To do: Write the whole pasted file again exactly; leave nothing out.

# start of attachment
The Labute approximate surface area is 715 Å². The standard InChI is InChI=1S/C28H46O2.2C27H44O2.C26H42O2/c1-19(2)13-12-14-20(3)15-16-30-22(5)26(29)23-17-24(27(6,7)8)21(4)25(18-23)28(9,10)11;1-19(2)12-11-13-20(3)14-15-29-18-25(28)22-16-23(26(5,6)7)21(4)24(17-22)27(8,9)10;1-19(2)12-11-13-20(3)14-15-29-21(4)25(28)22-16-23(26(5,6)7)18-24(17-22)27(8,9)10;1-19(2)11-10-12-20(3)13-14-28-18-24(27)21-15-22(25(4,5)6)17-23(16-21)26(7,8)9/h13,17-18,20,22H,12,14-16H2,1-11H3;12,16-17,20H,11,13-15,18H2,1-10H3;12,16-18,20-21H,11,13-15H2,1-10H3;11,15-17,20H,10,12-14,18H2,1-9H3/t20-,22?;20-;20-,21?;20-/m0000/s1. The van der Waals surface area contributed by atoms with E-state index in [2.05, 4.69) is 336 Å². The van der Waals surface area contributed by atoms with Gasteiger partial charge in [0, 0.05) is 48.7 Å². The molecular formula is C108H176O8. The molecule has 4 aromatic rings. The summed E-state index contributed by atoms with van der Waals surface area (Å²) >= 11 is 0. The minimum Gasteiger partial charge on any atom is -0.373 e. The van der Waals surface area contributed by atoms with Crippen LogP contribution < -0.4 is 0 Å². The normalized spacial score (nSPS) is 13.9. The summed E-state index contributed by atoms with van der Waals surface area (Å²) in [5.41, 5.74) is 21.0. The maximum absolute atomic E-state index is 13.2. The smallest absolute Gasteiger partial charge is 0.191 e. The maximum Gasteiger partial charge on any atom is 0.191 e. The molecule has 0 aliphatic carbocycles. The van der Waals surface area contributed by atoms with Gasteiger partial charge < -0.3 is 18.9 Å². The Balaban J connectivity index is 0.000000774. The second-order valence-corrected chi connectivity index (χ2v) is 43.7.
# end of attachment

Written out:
The Labute approximate surface area is 715 Å². The standard InChI is InChI=1S/C28H46O2.2C27H44O2.C26H42O2/c1-19(2)13-12-14-20(3)15-16-30-22(5)26(29)23-17-24(27(6,7)8)21(4)25(18-23)28(9,10)11;1-19(2)12-11-13-20(3)14-15-29-18-25(28)22-16-23(26(5,6)7)21(4)24(17-22)27(8,9)10;1-19(2)12-11-13-20(3)14-15-29-21(4)25(28)22-16-23(26(5,6)7)18-24(17-22)27(8,9)10;1-19(2)11-10-12-20(3)13-14-28-18-24(27)21-15-22(25(4,5)6)17-23(16-21)26(7,8)9/h13,17-18,20,22H,12,14-16H2,1-11H3;12,16-17,20H,11,13-15,18H2,1-10H3;12,16-18,20-21H,11,13-15H2,1-10H3;11,15-17,20H,10,12-14,18H2,1-9H3/t20-,22?;20-;20-,21?;20-/m0000/s1. The van der Waals surface area contributed by atoms with E-state index in [2.05, 4.69) is 336 Å². The van der Waals surface area contributed by atoms with Gasteiger partial charge in [0, 0.05) is 48.7 Å². The molecular formula is C108H176O8. The molecule has 4 aromatic rings. The summed E-state index contributed by atoms with van der Waals surface area (Å²) >= 11 is 0. The minimum Gasteiger partial charge on any atom is -0.373 e. The van der Waals surface area contributed by atoms with Crippen LogP contribution < -0.4 is 0 Å². The normalized spacial score (nSPS) is 13.9. The summed E-state index contributed by atoms with van der Waals surface area (Å²) in [5.41, 5.74) is 21.0. The maximum absolute atomic E-state index is 13.2. The smallest absolute Gasteiger partial charge is 0.191 e. The maximum Gasteiger partial charge on any atom is 0.191 e. The molecule has 0 aliphatic carbocycles. The van der Waals surface area contributed by atoms with Gasteiger partial charge < -0.3 is 18.9 Å². The Balaban J connectivity index is 0.000000774. The second-order valence-corrected chi connectivity index (χ2v) is 43.7.